His relationship experience also became a graphic novel — it’s a romantic comedy, coming out later this year, that’s “about real slice-of-life moments,” Holt described. “The RomCom is perhaps my most personal and challenging book. I explore the idea that romance isn’t always fun — it can be messy and difficult. I know I’m not the only one going through this, and it feels important to share.”

“Skip to the End” (art by Alex Diotto) is yet another example of one of Holt’s graphic novels that tackles real, big, life stuff. This book (pictured, right) is an homage to the late grunge band Nirvana’s leader Kurt Cobain, and imagines a world (with the help of a magical, time traveling guitar) where Cobain survived his struggles with addiction and depression.

“The ’80s-’90s-era grunge is personal to me,” said Holt, who sports a definitively punk look. “I was in middle school in England when Nirvana was big — all the cool kids listened to this music, but I wasn’t one of them… it wasn’t until years later that I figured out Nirvana and other bands like them were making music for me — an outsider.”

OK, so now you see, comics can be complicated. Holt shows us the challenges of identity, family, romance and addiction all through the creative frames of a comic.

So how does he capture these stories and turn them into the novels readers enjoy?

Holt said he draws on his knowledge of filmmaking.

“It’s all there,” he said. “A comic book strip looks very similar to a screenplay with the page count, panel count, panel descriptions and word balloon counts.”

That’s the nuts and bolts. Holt also directs the framing of the action, the positioning of the characters, the lighting, the mood and the characters. What’s strange, is that unlike a film director, Holt does all of this alone — well mostly, sometimes he likes to write in a coffee shop (shout out to Royal Oak in Middlebury).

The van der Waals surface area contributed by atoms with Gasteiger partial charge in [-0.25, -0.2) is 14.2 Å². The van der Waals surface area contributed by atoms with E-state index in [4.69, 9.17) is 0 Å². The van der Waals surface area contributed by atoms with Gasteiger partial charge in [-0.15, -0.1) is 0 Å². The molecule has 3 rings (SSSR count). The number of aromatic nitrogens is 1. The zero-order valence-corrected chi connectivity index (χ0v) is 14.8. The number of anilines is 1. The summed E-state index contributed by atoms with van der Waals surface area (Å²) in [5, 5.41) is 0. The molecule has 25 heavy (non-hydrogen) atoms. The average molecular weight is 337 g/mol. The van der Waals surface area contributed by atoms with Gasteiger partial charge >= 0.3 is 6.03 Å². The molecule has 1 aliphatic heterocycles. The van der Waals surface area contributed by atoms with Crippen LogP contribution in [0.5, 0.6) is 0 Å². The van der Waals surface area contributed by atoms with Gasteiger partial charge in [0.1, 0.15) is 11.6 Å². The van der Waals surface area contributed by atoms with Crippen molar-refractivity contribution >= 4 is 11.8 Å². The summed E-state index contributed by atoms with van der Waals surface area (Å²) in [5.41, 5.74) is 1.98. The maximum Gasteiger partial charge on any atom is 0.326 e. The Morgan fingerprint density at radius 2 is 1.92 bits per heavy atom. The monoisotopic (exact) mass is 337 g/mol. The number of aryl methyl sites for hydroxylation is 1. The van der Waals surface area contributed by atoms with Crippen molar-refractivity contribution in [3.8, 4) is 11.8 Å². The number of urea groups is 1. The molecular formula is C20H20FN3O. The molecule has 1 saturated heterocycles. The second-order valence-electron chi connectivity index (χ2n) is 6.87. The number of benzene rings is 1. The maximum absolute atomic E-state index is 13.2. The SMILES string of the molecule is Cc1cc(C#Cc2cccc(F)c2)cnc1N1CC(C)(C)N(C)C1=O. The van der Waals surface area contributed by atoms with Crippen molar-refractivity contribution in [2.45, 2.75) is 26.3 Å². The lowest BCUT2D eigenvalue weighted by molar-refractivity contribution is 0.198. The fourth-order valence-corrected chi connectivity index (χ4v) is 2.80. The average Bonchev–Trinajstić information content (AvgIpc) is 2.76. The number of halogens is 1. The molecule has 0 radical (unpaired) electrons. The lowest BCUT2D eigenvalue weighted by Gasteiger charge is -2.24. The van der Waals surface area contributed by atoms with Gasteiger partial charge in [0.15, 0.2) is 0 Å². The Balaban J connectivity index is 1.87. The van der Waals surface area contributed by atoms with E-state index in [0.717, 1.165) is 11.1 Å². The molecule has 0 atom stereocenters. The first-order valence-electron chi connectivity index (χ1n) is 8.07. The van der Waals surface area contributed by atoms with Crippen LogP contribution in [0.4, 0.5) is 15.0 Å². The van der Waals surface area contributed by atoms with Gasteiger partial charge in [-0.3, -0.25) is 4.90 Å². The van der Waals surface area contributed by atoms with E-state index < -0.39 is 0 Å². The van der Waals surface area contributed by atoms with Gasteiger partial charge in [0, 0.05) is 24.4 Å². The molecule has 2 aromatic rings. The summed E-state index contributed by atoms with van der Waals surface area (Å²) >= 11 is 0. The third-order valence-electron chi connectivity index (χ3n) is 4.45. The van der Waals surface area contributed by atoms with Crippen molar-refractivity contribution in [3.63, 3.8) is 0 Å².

“I’m very alone,” he said. “Music is key to get me in the right headspace.”

What kind of music?

Holt cranks up the sounds of film-score composers Thomas Newman, Trent Reznor and Atticus Ross.

“Their scores almost instantly bring me there… Then I basically just describe what I see,” Holt said. “If I’m doing my job as a creator, the characters tell their own stories… I also try to think from the artist’s standpoint. I know I did my job if the artist can read the panel descriptions and doesn’t have any questions.”

Last, Holt does the dialogue — the words in the bubbles.

“I get hung up on dialogue the most,” Hold said. “I’m very self conscious of how I interact with people — I over analyze everything, which as a person is exhausting but as a comic book creator helps me pepper in those details and gives the story more texture.”

But Holt’s style isn’t too wordy. He leaves a lot of the drama up to the artist’s hand.

“A lot can be told with out saying it,” he said. “I’m telling the story but I rely on the artists to tell the visual component… The dialogue should just be an accent.”

Want to learn more about how graphic novels are made? Author Jeremy Holt is gearing up for an exhibit Aug. 9-Sept. 22 at the Jackson Gallery in Middlebury, where he’ll unveil the process of creating his comics. Six images will be on display that show the process of comic book creation: script, pencils, ink, flatting, coloring and lettering. There will also be 20 original, one-of-a-kind pages, books and prints available for sale. An opening reception will be held on Friday, Aug. 9, from 5-7 p.m.